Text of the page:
The McDonald's brand is almost as universal as Coke. The group's 36,000th restaurant opened in 2014, and those golden arches now spread across 119 countries, welcoming some 69m customers every day. Not enough, the company still says. On any day McDonald's still only serves less than 1% of the world population, leaving plenty of room for growth. However profits fell dramatically in 2002 and the group took unprecedented steps to close under-performing outlets, even pulling out of a few markets altogether. That move appeared to have paid off by 2004, and McDonald's reported strong growth for much of the following decade, even in the face of an economic downturn. A key factor was the broadening of the menu with an enhanced range of breakfast items, healthier chicken and salad meals and premium beverages. The company also pushed aggressively into the coffee shop sector, in several key international markets as well as the US. However the reviving US economy brought fresh challenges from 2013 onwards. Domestic sales suddenly stalled, despite a frenetic burst of menu innovation, as customers moved away to less established rivals, while international performance was dented by a variety of different challenges in regional markets. Even after several changes of management, those troubles have yet to be fully resolved.
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Adbrands Company Profiles provide a detailed analysis of the history and current operations of leading advertisers, agencies and brands worldwide, and include a critical summary which identifies key strengths and weaknesses. Adbrands Account Assignments tracks account management for the world's leading brands and companies, including details of which advertising agency handles which accounts in which countries for major markets. Subscribers may access the following website links:
|McDonald's Australia||McDonald's worldwide|
|McDonald's UK||McDonald's Japan|
Adbrands Weekly Update 2nd Nov 2017: Another week, another big media review. McDonald's called its first global review since the early 2000s. Main incumbent OMD is defending the $2bn account and is expected to retain much of the business, especially key US and European markets. However, unusually, the fast-food giant is leaning towards assembling a patchwork of best-in-class agencies in individual markets rather than a single global network. "The goal of this is really not to drive down agency fees," said McD's media chief David Rupczynski. "The goal of this is to find what is the most efficient way to reach the consumer."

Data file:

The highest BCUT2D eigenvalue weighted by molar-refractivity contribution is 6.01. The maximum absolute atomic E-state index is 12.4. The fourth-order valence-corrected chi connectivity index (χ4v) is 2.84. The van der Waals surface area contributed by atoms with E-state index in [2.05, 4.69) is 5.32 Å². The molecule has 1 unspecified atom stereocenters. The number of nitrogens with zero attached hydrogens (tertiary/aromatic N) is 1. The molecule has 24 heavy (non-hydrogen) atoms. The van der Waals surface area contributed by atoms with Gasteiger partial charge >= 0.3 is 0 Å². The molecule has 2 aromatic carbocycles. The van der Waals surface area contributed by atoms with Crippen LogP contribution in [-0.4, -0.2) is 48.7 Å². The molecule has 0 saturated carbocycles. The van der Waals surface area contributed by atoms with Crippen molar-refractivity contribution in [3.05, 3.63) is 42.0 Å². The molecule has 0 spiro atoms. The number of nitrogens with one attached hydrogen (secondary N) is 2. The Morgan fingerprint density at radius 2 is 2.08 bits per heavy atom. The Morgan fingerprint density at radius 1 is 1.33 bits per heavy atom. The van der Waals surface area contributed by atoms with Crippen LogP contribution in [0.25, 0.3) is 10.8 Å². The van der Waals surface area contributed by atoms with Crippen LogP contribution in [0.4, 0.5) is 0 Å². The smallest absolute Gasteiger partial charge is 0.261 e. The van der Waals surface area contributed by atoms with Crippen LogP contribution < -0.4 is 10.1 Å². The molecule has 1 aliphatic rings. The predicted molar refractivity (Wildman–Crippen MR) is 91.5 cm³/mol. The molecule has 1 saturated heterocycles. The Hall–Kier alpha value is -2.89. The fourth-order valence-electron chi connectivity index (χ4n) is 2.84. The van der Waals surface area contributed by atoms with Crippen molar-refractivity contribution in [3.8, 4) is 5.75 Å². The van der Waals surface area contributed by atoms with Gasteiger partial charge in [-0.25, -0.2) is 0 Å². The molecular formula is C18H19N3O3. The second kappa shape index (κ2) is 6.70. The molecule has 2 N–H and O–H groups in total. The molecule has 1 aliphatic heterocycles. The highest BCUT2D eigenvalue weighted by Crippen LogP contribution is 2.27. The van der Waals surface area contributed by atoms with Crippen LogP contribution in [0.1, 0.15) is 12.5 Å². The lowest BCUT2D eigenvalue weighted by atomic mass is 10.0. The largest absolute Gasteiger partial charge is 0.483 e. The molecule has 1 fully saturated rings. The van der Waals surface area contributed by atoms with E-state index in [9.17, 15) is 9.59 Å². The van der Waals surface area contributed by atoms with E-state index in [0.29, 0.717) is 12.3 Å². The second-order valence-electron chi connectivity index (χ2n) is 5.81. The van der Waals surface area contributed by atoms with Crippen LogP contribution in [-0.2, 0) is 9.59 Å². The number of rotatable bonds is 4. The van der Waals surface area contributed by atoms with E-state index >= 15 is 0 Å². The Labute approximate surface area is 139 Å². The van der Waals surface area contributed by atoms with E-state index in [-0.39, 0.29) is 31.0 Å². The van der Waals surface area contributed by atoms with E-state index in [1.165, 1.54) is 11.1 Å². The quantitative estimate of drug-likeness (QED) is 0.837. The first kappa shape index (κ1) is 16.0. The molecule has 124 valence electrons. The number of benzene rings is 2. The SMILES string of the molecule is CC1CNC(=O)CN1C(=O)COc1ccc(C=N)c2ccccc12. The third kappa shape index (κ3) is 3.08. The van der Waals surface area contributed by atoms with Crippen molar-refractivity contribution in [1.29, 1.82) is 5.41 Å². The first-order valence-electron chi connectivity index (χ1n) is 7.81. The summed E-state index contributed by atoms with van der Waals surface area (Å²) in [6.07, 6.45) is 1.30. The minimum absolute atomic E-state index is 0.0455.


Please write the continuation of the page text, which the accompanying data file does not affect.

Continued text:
Adbrands Weekly Update 25th Oct 2017: McDonald's recovery maintained momentum. Global same-store comps were up 6%, including a healthy 4.1% in the US, while profit jumped by almost 48% year-on-year, well ahead of expectations. In the domestic market, the chain is continuing to win with a high/low strategy that aims to please both ends of the market at the same time. For budget customers, the McPick promo offered two meal items for just $5, and an even bigger value offer is set to break in 2018; meanwhile, for those with more to spend there are semi-customised premium burgers priced above a Big Mac, but still below rivals such as Five Guys. Globally, the group is also winning over new customers with the global roll-out of its "McDelivery" partnership with Uber Eats. As anticipated group revenues were down by 10% reflecting the group's sell-off of company-owned stores to franchisees.
Adbrands Weekly Update 12th October 2017: Ads of the Week: "Le Grand Veggie". As John McEnroe always used to say, "you cannot be SERIOUS!!!" Some kind of first here as the French arm of McDonald's unveils Le Grand Veggie, an entirely vegetarian burger. Yes, really! Will it really catch on? Keep watching the ad as TBWA Paris whips up some excitement by getting a collection of its other clients to share in the general astonishment.
Adbrands Weekly Update 31st Aug 2017: In an important victory for Publicis Groupe's consulting arm, Publicis.Sapient has secured a five-year global contract to provide digital and IT services to McDonald's as junior partner working alongside traditional consultancy Capgemini. Accenture had also pitched for the job. The brief is to support the expansion of McDonald's digital capabilities. "We will be part of the team deploying and maintaining their restaurant and digital technology solutions, including kiosk ordering, web applications, mobile order and pay, that help put the customer at the centre of McDonalds' business," Publicis CEO Arthur Sadoun told staff in an internal email. "We will also help create innovative digital services internally for employees, in their kitchen and store operations, and for their customers through table service and home delivery." It's certainly a big win for Publicis, but an even bigger one for Capgemini. According to the WSJ, the project is expected to generate around $600m for CapGemini over five years, but only $150m for Publicis.
Adbrands Weekly Update 27th Jul 2017: There was a sudden turnaround in performance at McDonald's, which delivered its best global and US same store sales growth for five years. US comps were up 3.9%, and global by 6.6%, while total systemwide sales got an 8% uplift. Reported revenues were down year-on-year because of the sell-off of outlets to franchisees, but the topline figure of $6.05bn was well ahead of analysts' expectations. Net income jumped 28% in the quarter, lifting McDonald's shares to an all-time high. "Whilst we're encouraged by our results from the first half of 2017, we're not complacent," said CEO Steve Easterbrook. "Today, we're acting like a leadership brand, taking on new challenges and opportunities and moving with a greater sense of purpose and urgency."
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